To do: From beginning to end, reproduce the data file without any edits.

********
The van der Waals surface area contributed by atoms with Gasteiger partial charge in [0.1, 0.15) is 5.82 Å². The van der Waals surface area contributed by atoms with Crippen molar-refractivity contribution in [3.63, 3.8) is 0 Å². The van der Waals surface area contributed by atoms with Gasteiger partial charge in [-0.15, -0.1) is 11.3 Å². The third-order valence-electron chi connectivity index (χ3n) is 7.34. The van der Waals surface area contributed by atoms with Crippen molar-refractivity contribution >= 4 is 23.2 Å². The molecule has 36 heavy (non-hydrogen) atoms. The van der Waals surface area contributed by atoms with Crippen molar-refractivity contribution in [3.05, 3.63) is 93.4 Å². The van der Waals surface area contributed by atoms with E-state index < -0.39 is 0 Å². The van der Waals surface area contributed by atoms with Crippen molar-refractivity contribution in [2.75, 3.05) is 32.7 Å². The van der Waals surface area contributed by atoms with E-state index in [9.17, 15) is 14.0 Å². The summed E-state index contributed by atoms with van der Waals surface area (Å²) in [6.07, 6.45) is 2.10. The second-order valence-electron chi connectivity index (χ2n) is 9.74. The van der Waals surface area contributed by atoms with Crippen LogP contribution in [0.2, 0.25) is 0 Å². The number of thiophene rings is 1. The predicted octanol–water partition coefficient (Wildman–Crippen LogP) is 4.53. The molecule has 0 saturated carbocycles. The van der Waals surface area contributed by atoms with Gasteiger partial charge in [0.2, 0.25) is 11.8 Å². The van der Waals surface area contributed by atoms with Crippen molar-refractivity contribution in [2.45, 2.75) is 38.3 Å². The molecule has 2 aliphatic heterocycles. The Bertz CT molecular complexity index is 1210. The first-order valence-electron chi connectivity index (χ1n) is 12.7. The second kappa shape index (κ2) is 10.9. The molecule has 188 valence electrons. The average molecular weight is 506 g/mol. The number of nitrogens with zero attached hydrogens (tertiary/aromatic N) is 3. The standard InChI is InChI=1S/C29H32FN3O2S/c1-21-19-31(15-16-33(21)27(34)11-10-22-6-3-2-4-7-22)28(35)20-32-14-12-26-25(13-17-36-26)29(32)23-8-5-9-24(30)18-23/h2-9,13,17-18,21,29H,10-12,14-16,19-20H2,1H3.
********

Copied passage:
The van der Waals surface area contributed by atoms with Gasteiger partial charge in [0.1, 0.15) is 5.82 Å². The van der Waals surface area contributed by atoms with Crippen molar-refractivity contribution in [3.63, 3.8) is 0 Å². The van der Waals surface area contributed by atoms with Gasteiger partial charge in [-0.15, -0.1) is 11.3 Å². The third-order valence-electron chi connectivity index (χ3n) is 7.34. The van der Waals surface area contributed by atoms with Crippen molar-refractivity contribution >= 4 is 23.2 Å². The molecule has 36 heavy (non-hydrogen) atoms. The van der Waals surface area contributed by atoms with Crippen molar-refractivity contribution in [3.05, 3.63) is 93.4 Å². The van der Waals surface area contributed by atoms with E-state index < -0.39 is 0 Å². The van der Waals surface area contributed by atoms with Crippen molar-refractivity contribution in [2.75, 3.05) is 32.7 Å². The van der Waals surface area contributed by atoms with E-state index in [9.17, 15) is 14.0 Å². The summed E-state index contributed by atoms with van der Waals surface area (Å²) in [6.07, 6.45) is 2.10. The second-order valence-electron chi connectivity index (χ2n) is 9.74. The van der Waals surface area contributed by atoms with Crippen LogP contribution in [0.2, 0.25) is 0 Å². The number of thiophene rings is 1. The predicted octanol–water partition coefficient (Wildman–Crippen LogP) is 4.53. The molecule has 0 saturated carbocycles. The van der Waals surface area contributed by atoms with Gasteiger partial charge in [0.2, 0.25) is 11.8 Å². The van der Waals surface area contributed by atoms with Crippen molar-refractivity contribution in [2.45, 2.75) is 38.3 Å². The molecule has 2 aliphatic heterocycles. The Bertz CT molecular complexity index is 1210. The first-order valence-electron chi connectivity index (χ1n) is 12.7. The second kappa shape index (κ2) is 10.9. The molecule has 188 valence electrons. The average molecular weight is 506 g/mol. The number of nitrogens with zero attached hydrogens (tertiary/aromatic N) is 3. The standard InChI is InChI=1S/C29H32FN3O2S/c1-21-19-31(15-16-33(21)27(34)11-10-22-6-3-2-4-7-22)28(35)20-32-14-12-26-25(13-17-36-26)29(32)23-8-5-9-24(30)18-23/h2-9,13,17-18,21,29H,10-12,14-16,19-20H2,1H3.